The War on Drugs is designed to employ people who then become devotees to the cause. It isn’t just correctional employees. It is drug-test manufacturers, law enforcement training programs, private prison investors, deputies at the local jail, suppliers of law enforcement equipment, court reporters, transport workers and even food-service employees whose jobs depend on contracts with jails and prisons. The prison-industrial complex is a massive system supporting millions of U.S. citizens through salaries that depend upon permanent mass incarceration. Our cultural beliefs about the dangers of drugs are tainted by the noise from those around us whose livelihoods are at stake if the war ever abates.
Myth 2: Drug Users Deserve Treatment, but Drug Dealers Deserve Punishment
The War on Drugs is built upon false dichotomies: the difference between good drugs and bad drugs, between prescription drugs and street drugs and, most damaging, the alleged difference between drug users and drug dealers. All drug users are drug dealers. Our cultural infatuation with separating good guys from bad guys has poisoned the conversation about criminal corrections. When the cops and the courts get ahold of a suspect, they classify them as dealer or user — based, for the most part, on the quantity of drugs in their possession at the time of arrest. But illegal drugs are expensive, and in capitalism, that means we can get a discount if we buy our drugs in bulk. So we pool our funds, and we send a representative to the dope house to buy it all at once. An ounce of heroin might cost $3,000 if purchased in small batches, or less than $1,000 if bought in one transaction. If the pick-up person is arrested on the way home, she will probably be charged as a dealer no matter how much she insists she is not. And once she gets to court, her sentence will largely depend on her original charge. Her friend caught with a small bag of dope a few hours later might get drug court and rehab, while she winds up in prison for two to five years.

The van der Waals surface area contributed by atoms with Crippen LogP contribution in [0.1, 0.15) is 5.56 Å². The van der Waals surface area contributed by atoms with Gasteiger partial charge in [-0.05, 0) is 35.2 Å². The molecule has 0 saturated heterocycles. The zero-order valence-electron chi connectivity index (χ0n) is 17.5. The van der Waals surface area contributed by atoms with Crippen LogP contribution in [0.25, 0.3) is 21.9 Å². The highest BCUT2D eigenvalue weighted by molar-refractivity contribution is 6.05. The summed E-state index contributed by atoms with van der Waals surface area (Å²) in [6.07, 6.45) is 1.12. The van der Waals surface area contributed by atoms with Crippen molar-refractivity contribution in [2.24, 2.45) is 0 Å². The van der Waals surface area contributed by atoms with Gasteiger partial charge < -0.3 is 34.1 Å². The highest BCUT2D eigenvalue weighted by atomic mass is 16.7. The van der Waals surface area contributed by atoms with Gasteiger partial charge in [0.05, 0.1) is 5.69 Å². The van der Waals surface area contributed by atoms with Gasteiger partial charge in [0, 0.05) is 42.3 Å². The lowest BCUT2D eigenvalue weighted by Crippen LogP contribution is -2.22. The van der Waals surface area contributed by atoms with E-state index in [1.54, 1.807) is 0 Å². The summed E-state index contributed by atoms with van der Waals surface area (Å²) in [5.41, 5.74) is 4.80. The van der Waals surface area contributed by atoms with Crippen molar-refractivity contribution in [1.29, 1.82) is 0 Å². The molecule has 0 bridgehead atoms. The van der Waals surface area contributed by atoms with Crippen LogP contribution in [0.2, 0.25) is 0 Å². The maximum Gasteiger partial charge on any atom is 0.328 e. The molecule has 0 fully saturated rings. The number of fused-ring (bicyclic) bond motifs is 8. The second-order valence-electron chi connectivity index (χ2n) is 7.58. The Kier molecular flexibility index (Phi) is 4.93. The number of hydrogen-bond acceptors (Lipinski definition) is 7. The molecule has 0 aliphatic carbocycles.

I spent years addicted to daily doses of intravenous heroin, and it didn’t take long to figure out I needed two things: friends who also used dope, and the ability to buy in bulk to get a discount. All drug users are drug dealers in a culture of prohibition.
Myth 3: Drug Markets Cause Violence and Crime
Since Hollywood began capitalizing on the trope of underworld criminals versus superhuman cops, we have absorbed the message that drug markets cause drug-related violence. This is untrue. Drugs do not make people beat up strangers or hatch plots to rob the local liquor store. The scarcity and high price of drugs is what drives the crime that accompanies the market. The underworld is a terrible place. You can’t call the police if someone robs you. But retribution of some sort is required to prevent additional robberies. Violence is mandatory in any illegal market where the product is more valuable than gold.
We could end it all by simply allowing drug dealers to call the police if they are robbed, and drug users to do the same if someone sells them bad dope.
Myth 4: Replacing Dealers With Doctors Won’t Fix Anything
Those in the illegal drug market are incentivized to break all sorts of laws and to behave irresponsibly, whether we are acting as suppliers or just users. Drug dealers make more money when their customers are addicted and unhealthy. The more users use, the more dealers make.
Illegal markets also incentivize dealers to increase their profits by diluting their drugs and effectively raising the price. And since buyers can’t just go to the next store to get the same product, we are forced to pay for dope that is impure and unlabeled. We often don’t even know what we are ingesting. How could we?